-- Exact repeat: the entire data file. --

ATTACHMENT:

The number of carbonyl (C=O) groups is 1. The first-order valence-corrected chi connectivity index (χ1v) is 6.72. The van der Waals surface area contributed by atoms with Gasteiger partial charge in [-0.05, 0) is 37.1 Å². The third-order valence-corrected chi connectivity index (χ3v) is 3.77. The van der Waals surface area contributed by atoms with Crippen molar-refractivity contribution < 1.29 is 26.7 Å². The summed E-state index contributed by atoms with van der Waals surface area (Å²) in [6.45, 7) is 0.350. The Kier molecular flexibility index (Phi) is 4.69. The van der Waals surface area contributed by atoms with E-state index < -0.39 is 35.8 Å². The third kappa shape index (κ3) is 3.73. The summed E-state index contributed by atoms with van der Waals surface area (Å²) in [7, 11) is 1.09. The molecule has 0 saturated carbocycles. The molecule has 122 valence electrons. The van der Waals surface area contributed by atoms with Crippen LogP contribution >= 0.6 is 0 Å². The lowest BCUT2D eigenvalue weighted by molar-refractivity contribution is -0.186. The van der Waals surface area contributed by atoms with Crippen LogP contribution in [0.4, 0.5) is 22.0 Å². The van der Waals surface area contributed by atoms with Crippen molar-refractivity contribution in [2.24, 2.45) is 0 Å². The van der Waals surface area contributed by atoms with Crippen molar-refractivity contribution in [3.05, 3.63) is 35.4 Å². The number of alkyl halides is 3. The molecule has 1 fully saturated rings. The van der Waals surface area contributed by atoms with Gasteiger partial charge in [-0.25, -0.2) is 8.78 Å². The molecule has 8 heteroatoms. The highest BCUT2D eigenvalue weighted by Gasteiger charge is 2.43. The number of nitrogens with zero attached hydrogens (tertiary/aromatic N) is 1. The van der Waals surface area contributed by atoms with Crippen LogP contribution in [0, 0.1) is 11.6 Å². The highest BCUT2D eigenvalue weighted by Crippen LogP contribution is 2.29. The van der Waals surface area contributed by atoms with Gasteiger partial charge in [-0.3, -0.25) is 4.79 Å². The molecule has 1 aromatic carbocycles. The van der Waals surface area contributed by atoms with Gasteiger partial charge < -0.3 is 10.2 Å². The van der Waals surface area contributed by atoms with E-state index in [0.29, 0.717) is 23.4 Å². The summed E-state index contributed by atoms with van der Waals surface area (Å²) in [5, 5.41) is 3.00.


The number of carbonyl (C=O) groups is 1. The first-order valence-corrected chi connectivity index (χ1v) is 6.72. The van der Waals surface area contributed by atoms with Gasteiger partial charge in [-0.05, 0) is 37.1 Å². The third-order valence-corrected chi connectivity index (χ3v) is 3.77. The van der Waals surface area contributed by atoms with Crippen molar-refractivity contribution < 1.29 is 26.7 Å². The summed E-state index contributed by atoms with van der Waals surface area (Å²) in [6.45, 7) is 0.350. The Kier molecular flexibility index (Phi) is 4.69. The van der Waals surface area contributed by atoms with E-state index < -0.39 is 35.8 Å². The third kappa shape index (κ3) is 3.73. The summed E-state index contributed by atoms with van der Waals surface area (Å²) in [7, 11) is 1.09. The molecule has 0 saturated carbocycles. The molecule has 122 valence electrons. The van der Waals surface area contributed by atoms with Crippen LogP contribution >= 0.6 is 0 Å². The lowest BCUT2D eigenvalue weighted by molar-refractivity contribution is -0.186. The van der Waals surface area contributed by atoms with Crippen LogP contribution in [0.4, 0.5) is 22.0 Å². The van der Waals surface area contributed by atoms with Crippen molar-refractivity contribution in [2.24, 2.45) is 0 Å². The van der Waals surface area contributed by atoms with Crippen molar-refractivity contribution in [3.05, 3.63) is 35.4 Å². The number of alkyl halides is 3. The molecule has 1 fully saturated rings. The van der Waals surface area contributed by atoms with Gasteiger partial charge in [-0.25, -0.2) is 8.78 Å². The molecule has 8 heteroatoms. The highest BCUT2D eigenvalue weighted by Gasteiger charge is 2.43. The number of nitrogens with zero attached hydrogens (tertiary/aromatic N) is 1. The van der Waals surface area contributed by atoms with Crippen LogP contribution in [0, 0.1) is 11.6 Å². The highest BCUT2D eigenvalue weighted by Crippen LogP contribution is 2.29. The van der Waals surface area contributed by atoms with Gasteiger partial charge in [-0.3, -0.25) is 4.79 Å². The molecule has 1 aromatic carbocycles. The van der Waals surface area contributed by atoms with Gasteiger partial charge < -0.3 is 10.2 Å². The van der Waals surface area contributed by atoms with E-state index in [0.29, 0.717) is 23.4 Å². The summed E-state index contributed by atoms with van der Waals surface area (Å²) in [5, 5.41) is 3.00.